Central lines for children
Types of central lines
During cancer treatment, chemotherapy, intravenous medication, fluids and blood products can be given directly into a vein using the following devices:
- Central line
A thin, flexible tube put in through the skin of your child’s chest or neck and into a vein in their chest. For example, Hickman® catheter (‘Freddie’).
- Implantable port (portacath)
A thin, soft, plastic tube put into a vein. It has an opening (port) under the skin on your child’s chest. A special needle is used to access a port.
- PICC line (peripherally inserted central catheter)
A thin, flexible tube is put into a vein in your child’s arm and then put in (threaded through) to a vein in their chest.
Blood can also be taken from central lines, which means most of the time your child won’t need repeated needle pricks.
Caring for central lines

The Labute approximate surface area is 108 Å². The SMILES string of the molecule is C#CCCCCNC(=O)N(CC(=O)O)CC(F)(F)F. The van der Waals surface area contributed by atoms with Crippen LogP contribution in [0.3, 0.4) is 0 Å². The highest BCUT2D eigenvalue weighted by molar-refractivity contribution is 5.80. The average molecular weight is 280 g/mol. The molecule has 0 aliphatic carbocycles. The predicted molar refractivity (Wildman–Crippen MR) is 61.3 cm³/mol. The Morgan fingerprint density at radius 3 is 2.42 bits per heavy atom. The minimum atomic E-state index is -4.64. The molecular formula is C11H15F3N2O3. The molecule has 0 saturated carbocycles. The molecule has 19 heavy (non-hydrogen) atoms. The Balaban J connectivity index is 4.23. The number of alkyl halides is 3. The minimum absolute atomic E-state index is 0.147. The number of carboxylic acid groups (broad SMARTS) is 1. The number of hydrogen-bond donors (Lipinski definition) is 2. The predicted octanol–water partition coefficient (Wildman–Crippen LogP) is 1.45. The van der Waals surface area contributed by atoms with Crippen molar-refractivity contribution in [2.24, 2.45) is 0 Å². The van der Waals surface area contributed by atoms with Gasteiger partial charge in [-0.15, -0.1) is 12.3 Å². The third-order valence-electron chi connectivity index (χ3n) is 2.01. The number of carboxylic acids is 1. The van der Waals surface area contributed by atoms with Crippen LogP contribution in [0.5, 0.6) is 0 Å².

Before you go home, the nurses will show you how to care for the line or port. For example, changing the dressing and flushing out the line. Your nurses will take as much time as you need to feel confident with this. The Passport folder from CHI at Crumlin has step-by-step instructions for caring for Hickman lines, ports and PICC lines, as well as guidelines on what to do if you have any problems.
- Always wash your hands before touching the line
- Keep the area clean and dry
- Put clingfilm over the area when showering or bathing. Your child's nurse will discuss this with you.
- Follow the hospital's instructions about securing the line.
- Encourage your child to be careful not to pull the line and to take care when dressing, playing etc.
- If the line falls out, put pressure on the exit site and contact the hospital
Contact the hospital if:
- You notice the area is red, swollen, tender or has any inflammation or pus.
- If your child’s temperature rises or your child starts shivering after flushing the line
- If you have any other problems or worries about the line.
For more information
1800 200 700